by Rachel Wallmuller
I consider myself to be pretty independent, taking pride in all that I have because I’ve worked hard for it.
If you asked those closest to me, they would probably tell you I’m a little too headstrong, preferring to do things myself rather than seek help. I never really considered it like this, thinking instead that I am just successfully self-sufficient. However, in the past year or so, I’ve had to soften to the experience of seeking and accepting help. For the first time, I’m learning to lean on others more than makes me comfortable and to rest easy with accepting help.
Thinking that I’ve been doing a good job with this practice, I was shocked to feel genuine discomfort when I had to ask for help from my boyfriend recently. We’re moving in together, and we have a very solid relationship, so you’d think that asking for a little assistance would be a no-brainer…
Recently, I was having a conversation with a new friend. We were talking about our shared feeling that 2012 is going to be an incredible year. It was exciting to talk about how very intentional we are about bringing our gifts forward to make a difference in this world. After a few minutes of conversation, she said, “Isn’t it crazy that people often only have these conversations and high intentions at the beginning of the new year?”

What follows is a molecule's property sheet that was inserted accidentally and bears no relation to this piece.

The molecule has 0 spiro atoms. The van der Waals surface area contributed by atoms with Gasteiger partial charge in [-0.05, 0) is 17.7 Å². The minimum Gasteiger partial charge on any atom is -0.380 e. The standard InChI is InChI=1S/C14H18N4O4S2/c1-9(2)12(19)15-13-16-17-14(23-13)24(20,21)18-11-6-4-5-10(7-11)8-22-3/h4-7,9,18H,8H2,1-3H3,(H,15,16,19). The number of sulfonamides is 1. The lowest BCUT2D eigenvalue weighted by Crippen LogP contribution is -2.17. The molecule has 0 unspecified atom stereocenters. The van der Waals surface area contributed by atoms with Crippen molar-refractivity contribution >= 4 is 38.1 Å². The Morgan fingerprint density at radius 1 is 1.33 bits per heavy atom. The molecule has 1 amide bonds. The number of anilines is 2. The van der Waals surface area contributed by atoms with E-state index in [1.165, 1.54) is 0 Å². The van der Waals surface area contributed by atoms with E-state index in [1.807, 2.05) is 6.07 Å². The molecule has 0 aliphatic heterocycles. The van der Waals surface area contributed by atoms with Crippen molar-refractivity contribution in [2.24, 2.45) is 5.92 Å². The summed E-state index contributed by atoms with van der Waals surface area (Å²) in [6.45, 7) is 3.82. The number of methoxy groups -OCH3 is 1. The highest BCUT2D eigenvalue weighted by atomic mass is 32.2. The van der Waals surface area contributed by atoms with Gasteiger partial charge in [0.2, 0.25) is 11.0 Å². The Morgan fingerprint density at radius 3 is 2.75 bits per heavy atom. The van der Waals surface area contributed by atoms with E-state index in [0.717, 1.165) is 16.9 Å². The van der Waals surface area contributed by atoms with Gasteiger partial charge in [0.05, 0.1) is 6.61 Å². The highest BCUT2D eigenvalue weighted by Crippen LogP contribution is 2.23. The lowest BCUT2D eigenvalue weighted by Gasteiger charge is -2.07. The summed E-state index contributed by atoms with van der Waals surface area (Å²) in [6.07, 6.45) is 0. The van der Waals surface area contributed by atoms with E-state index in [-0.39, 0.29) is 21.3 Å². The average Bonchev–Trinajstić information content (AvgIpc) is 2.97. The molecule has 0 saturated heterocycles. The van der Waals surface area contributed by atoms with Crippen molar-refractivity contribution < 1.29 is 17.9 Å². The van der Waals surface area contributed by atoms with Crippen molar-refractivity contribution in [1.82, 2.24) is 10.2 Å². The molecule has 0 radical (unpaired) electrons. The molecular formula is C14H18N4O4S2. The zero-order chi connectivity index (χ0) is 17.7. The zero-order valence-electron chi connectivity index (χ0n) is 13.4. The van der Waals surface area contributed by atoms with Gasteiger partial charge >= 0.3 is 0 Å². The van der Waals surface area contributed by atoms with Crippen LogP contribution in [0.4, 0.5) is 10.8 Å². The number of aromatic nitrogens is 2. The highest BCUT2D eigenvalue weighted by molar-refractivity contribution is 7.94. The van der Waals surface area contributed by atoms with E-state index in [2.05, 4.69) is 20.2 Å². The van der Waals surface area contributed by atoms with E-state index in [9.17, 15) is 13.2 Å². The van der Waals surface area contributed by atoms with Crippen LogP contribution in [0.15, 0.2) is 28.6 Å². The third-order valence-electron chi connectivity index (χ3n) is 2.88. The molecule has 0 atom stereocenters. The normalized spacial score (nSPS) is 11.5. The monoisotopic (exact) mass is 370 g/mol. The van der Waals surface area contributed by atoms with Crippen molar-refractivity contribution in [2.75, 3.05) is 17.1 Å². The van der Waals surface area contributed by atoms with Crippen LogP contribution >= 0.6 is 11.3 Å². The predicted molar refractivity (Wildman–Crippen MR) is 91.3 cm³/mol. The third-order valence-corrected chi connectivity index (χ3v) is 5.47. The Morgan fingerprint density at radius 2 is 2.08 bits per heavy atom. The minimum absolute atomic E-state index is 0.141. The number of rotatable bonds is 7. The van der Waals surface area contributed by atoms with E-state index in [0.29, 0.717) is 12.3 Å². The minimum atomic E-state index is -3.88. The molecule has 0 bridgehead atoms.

Oftentimes people come to me and state that their intention is to heal. The definition of healing is to restore to health and soundness; to set right; restoration of that which is damaged to its normal function; regeneration (spiritual, revival, rebirth); and renewal of any lost part.
“The renewal of any lost part” caught my attention. During challenging times people are often seeking parts of themselves that they think have been lost, stolen or damaged. I believe that we are, inherently, whole, and that at the core of our being, beauty and peace exist. When my clients speak about wanting to heal, we explore the deep desire to remember that they are not broken or damaged goods. We talk about the fact that in every situation there is good and it is leading us back to a state of wholeness. When the Japanese mend broken objects, they fill the cracks with gold. They believe that when something is damaged and has a history, it is more beautiful. What if that were true of us? What if each and every aspect of our life stories was an essential ingredient that made us stronger and more beautiful?
What does it take to manifest the love of your life?
I’ve heard from first-time brides (at 49 and older!), from busy entrepreneurs whose 80-hour-a-week work schedules left little time for romance, and from divorcees and widowers who were convinced that the opportunity for true love had long passed them by. Whether these soulmate success stories come from Russia, Ireland, Spain, South Korea, Nova Scotia, Poland, Iran, Slovenia, Austria, Germany, Norway or the good ’ole U.S. of A., I can always spot the common theme woven throughout them: Those who have successfully manifested their soulmates did so by finding a healthy balance between intending and allowing; between doing and being.